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The traditional craft of Bizen-yaki, introduced by an American in Okayama

The traditional craft of Bizen-yaki, introduced by an American in Okayama


Tokyo’s Kappabashi Kitchenware Street is famous for having everything you could possibly need for cooking, from utensils and clothing to the food models used in shop window displays. Thanks to its great location between the tourist destination of Asakusa and Ueno (which is the last stop on a train that comes directly from Narita Airport), it’s frequented not only by professional chefs looking for specific tools, but more recently by foreign travelers as well. For this article, we asked Dominique Corby to give us a tour of Kappabashi from a professional’s perspective. Corby arrived in Japan in 1994 as the executive chef for the Japan location of the exclusive French restaurant La Tour d’argent, and now runs his own restaurant in Tokyo.



Fifteen years have gone by in a flash. Okayama’s appeal lies in the depth of its history


Okayama has many famous sights, including Korakuen, one of Japan’s finest gardens, and the Bikan District, with its beautiful avenue of willow trees. In recent years, with more direct flights from Asia, the number of foreign visitors to the city has grown. We asked Tony, who grew up in California, how he came to live in Okayama.



Tony Brunelli



Tony: I first came to Japan at the age of 26. I was an associate professor in Shizuoka Prefecture, not far from Mt. Fuji, for 20 years, then I transferred to Okayama and I’ve been here 15 years now.


One reason I like Okayama is the sense that you’re never far from history. The condo where I live now is really close to Okayama Castle, and has a great view of it. I always loved learning about history, so that’s really exciting for me.



Tony: Japanese people sometimes ask me if I find Okayama dull compared to big cities like Tokyo or Osaka, but I was raised in a suburban area of California, so I don’t feel that. I love Okayama because it has an atmosphere you don’t get in big cities – the trams that run through the streets, for instance.



What is the Bizen-yaki pottery people in Okayama are so proud of?


Tony fell in love with the Bizen-yaki pottery made in Okayama, and owns a number of pieces, including beer cups, that he uses every day for meals. We asked how he became interested in this craft.



Bizen-yaki cups



Tony: I had heard people from Okayama talking about Bizen-yaki with great pride, and had sensed that it was something very important to local people.


Then, one day, a colleague gave me a Bizen-yaki beer cup as a gift. When I started drinking out of it, I was totally captivated by its uniquely soft feel, by how nice it was to use. I felt I had begun to understand why the people of Okayama are so proud of Bizen-yaki.


The first stop on our tour was the Bizen-yaki Workshop in the tower of Okayama Castle, where you can try making a piece of Bizen-yaki yourself. With English-language manuals for foreign visitors, and friendly staff, even a beginner can make a piece in about an hour.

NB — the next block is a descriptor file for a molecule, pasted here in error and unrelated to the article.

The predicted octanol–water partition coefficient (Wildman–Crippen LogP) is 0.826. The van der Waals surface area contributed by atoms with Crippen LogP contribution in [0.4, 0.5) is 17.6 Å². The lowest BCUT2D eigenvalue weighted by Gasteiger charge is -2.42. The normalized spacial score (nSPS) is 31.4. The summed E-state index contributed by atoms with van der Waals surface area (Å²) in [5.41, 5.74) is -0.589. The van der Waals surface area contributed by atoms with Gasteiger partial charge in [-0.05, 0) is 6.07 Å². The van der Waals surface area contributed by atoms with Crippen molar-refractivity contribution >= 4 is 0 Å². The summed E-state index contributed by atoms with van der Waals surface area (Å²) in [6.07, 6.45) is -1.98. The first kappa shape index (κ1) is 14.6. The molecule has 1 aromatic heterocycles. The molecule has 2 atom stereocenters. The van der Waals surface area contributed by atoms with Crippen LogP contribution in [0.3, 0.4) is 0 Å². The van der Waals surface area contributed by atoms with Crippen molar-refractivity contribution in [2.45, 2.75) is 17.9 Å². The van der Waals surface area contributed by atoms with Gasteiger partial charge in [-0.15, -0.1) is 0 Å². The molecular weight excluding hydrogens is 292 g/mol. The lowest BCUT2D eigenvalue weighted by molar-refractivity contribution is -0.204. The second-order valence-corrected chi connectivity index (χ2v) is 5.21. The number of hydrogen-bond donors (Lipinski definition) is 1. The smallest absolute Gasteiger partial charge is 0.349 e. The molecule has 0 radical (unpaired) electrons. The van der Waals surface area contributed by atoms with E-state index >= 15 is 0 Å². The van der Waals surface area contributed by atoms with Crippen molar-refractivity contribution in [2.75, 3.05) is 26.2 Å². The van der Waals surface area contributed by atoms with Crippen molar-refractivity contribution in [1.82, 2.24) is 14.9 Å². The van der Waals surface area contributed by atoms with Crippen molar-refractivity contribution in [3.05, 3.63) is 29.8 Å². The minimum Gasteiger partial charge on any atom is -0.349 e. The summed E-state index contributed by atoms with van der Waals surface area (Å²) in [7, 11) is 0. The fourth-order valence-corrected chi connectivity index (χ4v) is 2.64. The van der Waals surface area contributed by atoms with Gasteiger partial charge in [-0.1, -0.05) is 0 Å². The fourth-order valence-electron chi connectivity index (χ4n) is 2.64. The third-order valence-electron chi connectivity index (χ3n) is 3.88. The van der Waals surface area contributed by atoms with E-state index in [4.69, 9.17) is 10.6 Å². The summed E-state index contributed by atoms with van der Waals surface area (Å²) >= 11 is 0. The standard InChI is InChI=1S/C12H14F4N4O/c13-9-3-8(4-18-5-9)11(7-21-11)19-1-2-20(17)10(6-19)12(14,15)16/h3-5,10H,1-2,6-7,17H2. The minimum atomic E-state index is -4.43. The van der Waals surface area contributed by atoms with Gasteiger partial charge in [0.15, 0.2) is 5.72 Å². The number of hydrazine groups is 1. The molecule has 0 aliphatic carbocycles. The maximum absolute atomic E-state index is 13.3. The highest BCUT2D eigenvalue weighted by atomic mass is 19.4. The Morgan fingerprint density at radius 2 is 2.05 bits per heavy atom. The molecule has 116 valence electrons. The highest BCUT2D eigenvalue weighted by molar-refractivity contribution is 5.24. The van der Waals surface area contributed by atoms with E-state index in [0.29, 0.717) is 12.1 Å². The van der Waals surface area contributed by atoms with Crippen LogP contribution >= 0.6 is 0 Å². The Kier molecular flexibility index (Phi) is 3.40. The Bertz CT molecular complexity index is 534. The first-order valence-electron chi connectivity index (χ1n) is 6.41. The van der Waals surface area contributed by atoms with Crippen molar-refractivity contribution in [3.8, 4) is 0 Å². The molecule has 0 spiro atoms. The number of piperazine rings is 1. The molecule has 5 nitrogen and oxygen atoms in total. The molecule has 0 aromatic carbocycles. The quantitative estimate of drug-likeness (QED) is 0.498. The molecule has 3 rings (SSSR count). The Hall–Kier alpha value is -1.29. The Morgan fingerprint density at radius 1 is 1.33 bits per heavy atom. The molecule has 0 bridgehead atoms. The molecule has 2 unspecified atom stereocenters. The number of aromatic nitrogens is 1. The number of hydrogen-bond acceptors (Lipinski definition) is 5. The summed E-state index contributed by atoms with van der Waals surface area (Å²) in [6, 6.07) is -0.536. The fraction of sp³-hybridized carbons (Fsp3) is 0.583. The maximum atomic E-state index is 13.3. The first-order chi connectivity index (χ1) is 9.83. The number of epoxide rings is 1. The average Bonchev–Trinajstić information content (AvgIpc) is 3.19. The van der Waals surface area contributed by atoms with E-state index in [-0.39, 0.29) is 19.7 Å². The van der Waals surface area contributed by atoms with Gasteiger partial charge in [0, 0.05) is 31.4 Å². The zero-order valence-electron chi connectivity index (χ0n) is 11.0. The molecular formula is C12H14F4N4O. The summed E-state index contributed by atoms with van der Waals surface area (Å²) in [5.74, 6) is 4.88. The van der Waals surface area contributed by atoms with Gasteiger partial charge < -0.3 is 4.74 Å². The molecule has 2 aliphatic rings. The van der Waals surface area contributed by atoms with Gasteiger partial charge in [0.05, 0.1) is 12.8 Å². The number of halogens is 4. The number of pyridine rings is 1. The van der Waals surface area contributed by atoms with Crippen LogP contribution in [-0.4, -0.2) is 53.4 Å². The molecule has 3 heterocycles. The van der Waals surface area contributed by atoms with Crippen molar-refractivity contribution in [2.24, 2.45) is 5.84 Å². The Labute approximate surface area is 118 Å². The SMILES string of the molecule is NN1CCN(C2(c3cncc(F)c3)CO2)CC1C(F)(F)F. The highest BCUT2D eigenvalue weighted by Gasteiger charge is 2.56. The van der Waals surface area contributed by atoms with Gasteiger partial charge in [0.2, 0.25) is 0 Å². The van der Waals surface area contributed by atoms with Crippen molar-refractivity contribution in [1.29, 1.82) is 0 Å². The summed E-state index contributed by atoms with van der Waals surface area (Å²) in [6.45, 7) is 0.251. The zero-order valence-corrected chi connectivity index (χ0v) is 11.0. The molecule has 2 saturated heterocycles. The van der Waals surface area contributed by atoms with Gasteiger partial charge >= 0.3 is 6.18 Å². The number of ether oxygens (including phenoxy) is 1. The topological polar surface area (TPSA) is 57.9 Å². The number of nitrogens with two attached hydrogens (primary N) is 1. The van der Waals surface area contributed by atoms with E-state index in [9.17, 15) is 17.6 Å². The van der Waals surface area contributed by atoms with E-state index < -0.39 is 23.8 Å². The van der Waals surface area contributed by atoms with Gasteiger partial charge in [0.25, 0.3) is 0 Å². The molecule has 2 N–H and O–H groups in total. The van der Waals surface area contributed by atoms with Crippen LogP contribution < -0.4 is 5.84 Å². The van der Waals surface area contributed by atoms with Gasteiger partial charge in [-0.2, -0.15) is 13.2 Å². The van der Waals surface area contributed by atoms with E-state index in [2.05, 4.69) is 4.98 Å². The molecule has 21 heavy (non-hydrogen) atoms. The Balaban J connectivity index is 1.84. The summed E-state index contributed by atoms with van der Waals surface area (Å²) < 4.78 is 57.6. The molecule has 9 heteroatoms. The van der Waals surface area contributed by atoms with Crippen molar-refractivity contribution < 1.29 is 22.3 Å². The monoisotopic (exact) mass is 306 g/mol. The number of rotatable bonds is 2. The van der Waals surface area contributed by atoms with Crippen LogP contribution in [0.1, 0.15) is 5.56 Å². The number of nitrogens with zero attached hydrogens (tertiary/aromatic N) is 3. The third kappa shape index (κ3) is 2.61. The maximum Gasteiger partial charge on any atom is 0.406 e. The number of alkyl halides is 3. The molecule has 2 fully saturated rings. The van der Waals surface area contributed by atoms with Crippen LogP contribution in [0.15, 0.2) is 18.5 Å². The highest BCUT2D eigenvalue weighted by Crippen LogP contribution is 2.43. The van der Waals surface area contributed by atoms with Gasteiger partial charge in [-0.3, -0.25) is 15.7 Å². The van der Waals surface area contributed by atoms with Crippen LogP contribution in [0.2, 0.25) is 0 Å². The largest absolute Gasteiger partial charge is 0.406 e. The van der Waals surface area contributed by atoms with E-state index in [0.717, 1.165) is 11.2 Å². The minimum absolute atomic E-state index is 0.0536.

Okayama Castle




The Bizen-yaki Workshop, on the 1st floor of Okayama Castle tower



First, the staff gave us a talk on Bizen-yaki. Made around Okayama for over 800 years, from local clay, it features random colors and patterns, created by firing it just once, without any glaze, a process called yakishime. The characteristic red patterns are made by straw that is wrapped around the piece before firing.



Patterns created by yakishime firing



Tony: So that’s why the colors and patterns of Bizen-yaki seem so naturally delicate, and why no two pieces are exactly the same. It has a really magical quality.


Next, we tried our hand at making a piece. You start by placing a lump of clay on a turntable called a rokuro, and gradually pinch it into shape, a technique known as tezukune.


Tony: I’m trying to make a cup, but it’s quite hard to get a well-balanced shape. As I’m making it myself, I want to get it just right. I want it to be a size that can be used for sake or for tea, with a lip that’s turned out a little…




Once you’re satisfied with the shape, you let it dry, then wrap straw around it to create a pattern. Then it’s fired, and after about a month the finished piece is ready. The workshop will ship your creation to any address in Japan or overseas.



Tony: I tried my hand at pottery just once before, when I was a boy, but today I had someone teaching me properly, and I think I’ve made something I can be proud of. Making traditional Bizen-yaki in the tower of Okayama Castle is a wonderful experience. I’m definitely going to recommend it to my foreign friends.



The view from Okayama Castle tower




The unique beauty of Bizen-yaki hides a secret that makes beer taste even better


Next, we took a 16-minute train ride from Okayama to Kurashiki. The Bikan District, right by Kurashiki Station, has many old buildings, including wooden structures dating back to the samurai era, more than 150 years ago. The quiet, traditional atmosphere of the streets makes you feel you have slipped back in time.




Located in the Bikan District, Kurashiki Ichiyogama is a specialist Bizen-yaki store housed in a beautiful building with white walls and windows with vertical bars. The owner, Mr. Michio Kimura comes from a family who have made Bizen-yaki for more than 300 years.